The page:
Fear Not: The Autonomous Car Is A Bust

By | 2018-01-09T15:48:22+00:00 01.09.2018|Tags: , |12 Comments

One of the best parts about having a blog is the opportunity to engage with people about some of the things I’m thinking about, and to make each other think. That’s why this week, I’m going to talk about a topic that’s been on my mind for a while now: the autonomous vehicle.

To kick this conversation off, I have a message for everyone who loves driving and motorsports. And that message is this: Don’t worry. You have nothing to fear. Autonomous cars aren’t a threat to racing, and they never will be. (They might be a threat to our safety, but more on that later.)

A Ford Explorer is the car I drive daily, but in full disclosure, I bought a car that has fully autonomous features. That might shock a lot of you, but the way I think about it is kind of like one of my favorite scenes from The Hunt for Red October. A couple Russians are speaking while Alec Baldwin, an American, is in the room. To their surprise, Baldwin starts talking in Russian, too. When asked why he knows Russian, Baldwin says that it’s wise to know his enemy. That’s kind of how I feel about autonomous vehicles. In a way, they’re my greatest adversary as a race car driver, so I want to know everything I can about them.

With my own autonomous car, I use the adaptive cruise control a lot (basically, a kind of autopilot), the radar for parking, and the parallel park functions. The car does pretty well in traffic on the freeway, so that’s cool. But at the end of the day, it’s kind of confirmed what I was already feeling about autonomous cars in general.

It’s worth saying that my own opinion here kind of makes me laugh because I generally don’t have a lot of patience for people who are overly pessimistic. But I am of the opinion that the autonomous vehicle will never succeed in the United States, and at least part of how I feel comes from being a race car driver.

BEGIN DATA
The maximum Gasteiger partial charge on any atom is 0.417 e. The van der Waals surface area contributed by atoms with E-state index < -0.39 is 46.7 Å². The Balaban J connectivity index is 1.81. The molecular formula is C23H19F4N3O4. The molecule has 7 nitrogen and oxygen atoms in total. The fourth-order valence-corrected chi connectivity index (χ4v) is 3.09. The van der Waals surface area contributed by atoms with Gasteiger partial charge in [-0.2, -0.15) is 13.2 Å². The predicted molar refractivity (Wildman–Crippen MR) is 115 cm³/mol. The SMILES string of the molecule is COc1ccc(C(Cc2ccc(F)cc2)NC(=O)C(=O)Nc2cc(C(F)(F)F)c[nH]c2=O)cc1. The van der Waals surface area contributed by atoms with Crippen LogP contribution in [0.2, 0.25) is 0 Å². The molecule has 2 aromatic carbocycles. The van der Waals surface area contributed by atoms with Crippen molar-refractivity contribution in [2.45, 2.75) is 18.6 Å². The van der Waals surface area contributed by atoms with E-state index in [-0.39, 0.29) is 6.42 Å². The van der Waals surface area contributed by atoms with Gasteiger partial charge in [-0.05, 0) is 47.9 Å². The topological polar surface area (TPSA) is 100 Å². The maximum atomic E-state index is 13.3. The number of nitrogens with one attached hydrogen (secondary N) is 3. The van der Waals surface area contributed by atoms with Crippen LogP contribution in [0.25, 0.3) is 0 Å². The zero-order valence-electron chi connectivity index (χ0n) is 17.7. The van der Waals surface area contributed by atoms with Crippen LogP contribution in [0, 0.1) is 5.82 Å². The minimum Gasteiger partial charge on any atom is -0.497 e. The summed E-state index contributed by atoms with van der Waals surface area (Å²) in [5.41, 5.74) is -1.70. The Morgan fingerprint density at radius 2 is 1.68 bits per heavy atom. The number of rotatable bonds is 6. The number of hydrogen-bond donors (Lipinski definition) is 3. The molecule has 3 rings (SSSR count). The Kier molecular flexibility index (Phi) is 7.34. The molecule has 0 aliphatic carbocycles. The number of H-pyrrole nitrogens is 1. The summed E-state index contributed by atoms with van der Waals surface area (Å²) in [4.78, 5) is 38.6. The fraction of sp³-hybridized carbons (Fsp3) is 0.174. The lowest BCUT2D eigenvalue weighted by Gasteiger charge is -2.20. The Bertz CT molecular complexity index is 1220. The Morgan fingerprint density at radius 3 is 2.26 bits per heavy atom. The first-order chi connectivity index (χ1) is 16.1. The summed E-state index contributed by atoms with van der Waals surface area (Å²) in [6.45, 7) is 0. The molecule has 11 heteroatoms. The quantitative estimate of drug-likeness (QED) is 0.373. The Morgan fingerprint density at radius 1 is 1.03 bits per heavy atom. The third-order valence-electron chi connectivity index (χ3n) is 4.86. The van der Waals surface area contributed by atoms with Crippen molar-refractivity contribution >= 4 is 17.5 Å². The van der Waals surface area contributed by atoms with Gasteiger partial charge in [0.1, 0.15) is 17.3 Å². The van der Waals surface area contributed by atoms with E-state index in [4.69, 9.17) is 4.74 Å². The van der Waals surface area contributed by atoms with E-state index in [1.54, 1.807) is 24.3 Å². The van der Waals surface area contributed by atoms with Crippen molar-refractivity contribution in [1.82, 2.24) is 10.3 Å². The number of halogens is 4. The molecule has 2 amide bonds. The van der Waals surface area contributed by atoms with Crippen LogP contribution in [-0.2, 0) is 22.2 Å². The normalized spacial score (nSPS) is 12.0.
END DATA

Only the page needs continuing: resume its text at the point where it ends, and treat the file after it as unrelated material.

With respect to what a fully autonomous vehicle is, a famous car executive once explained that autonomous can mean different things to different people, and broke things down into different categories:

“We’ve been working on autonomous vehicles for over 10 years. Our approach is twofold. One is to be a leader in advanced driver assist and semiautonomous features, features that will keep you in your lane, that will alert you about traffic, that will adapt your speed…That was what they call level zero through three, where the driver has to be in control. Then there’s level four, where the driver or passenger does not need to be prepared to take control…Level-four vehicles—[which operate] in a defined area that’s been 3-D mapped—we think that somebody in the industry will have by the end of the decade. A level-five vehicle, which is, you go into your car, you hit a button, you go to sleep and you wake up at grandma’s house, that is a long way away—15, 20 years.”

Twenty years ago, cruise control would have basically been autonomous. Today, people think of the Tesla autopilot as autonomous.